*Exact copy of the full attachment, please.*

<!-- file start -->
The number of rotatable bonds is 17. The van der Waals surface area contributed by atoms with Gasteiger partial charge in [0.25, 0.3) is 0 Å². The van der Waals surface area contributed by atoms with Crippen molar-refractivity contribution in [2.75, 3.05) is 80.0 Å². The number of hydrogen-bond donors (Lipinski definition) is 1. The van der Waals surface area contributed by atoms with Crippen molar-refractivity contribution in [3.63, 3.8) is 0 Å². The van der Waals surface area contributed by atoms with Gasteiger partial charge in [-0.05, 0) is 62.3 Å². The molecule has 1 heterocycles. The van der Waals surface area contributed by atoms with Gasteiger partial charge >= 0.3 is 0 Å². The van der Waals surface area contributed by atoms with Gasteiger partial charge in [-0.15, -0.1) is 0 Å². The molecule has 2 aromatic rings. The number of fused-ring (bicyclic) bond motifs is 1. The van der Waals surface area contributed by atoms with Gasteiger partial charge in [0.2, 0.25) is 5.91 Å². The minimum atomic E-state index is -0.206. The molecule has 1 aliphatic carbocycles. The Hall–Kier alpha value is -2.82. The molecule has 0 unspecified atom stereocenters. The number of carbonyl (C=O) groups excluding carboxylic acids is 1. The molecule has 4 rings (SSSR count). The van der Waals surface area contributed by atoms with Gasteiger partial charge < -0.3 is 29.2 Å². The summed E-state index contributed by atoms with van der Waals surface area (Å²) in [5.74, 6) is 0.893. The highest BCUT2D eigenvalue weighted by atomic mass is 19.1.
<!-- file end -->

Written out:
The number of rotatable bonds is 17. The van der Waals surface area contributed by atoms with Gasteiger partial charge in [0.25, 0.3) is 0 Å². The van der Waals surface area contributed by atoms with Crippen molar-refractivity contribution in [2.75, 3.05) is 80.0 Å². The number of hydrogen-bond donors (Lipinski definition) is 1. The van der Waals surface area contributed by atoms with Crippen molar-refractivity contribution in [3.63, 3.8) is 0 Å². The van der Waals surface area contributed by atoms with Gasteiger partial charge in [-0.05, 0) is 62.3 Å². The molecule has 1 heterocycles. The van der Waals surface area contributed by atoms with Gasteiger partial charge >= 0.3 is 0 Å². The van der Waals surface area contributed by atoms with Gasteiger partial charge in [-0.15, -0.1) is 0 Å². The molecule has 2 aromatic rings. The number of fused-ring (bicyclic) bond motifs is 1. The van der Waals surface area contributed by atoms with Gasteiger partial charge in [0.2, 0.25) is 5.91 Å². The minimum atomic E-state index is -0.206. The molecule has 1 aliphatic carbocycles. The Hall–Kier alpha value is -2.82. The molecule has 0 unspecified atom stereocenters. The number of carbonyl (C=O) groups excluding carboxylic acids is 1. The molecule has 4 rings (SSSR count). The van der Waals surface area contributed by atoms with Gasteiger partial charge < -0.3 is 29.2 Å². The summed E-state index contributed by atoms with van der Waals surface area (Å²) in [5.74, 6) is 0.893. The highest BCUT2D eigenvalue weighted by atomic mass is 19.1.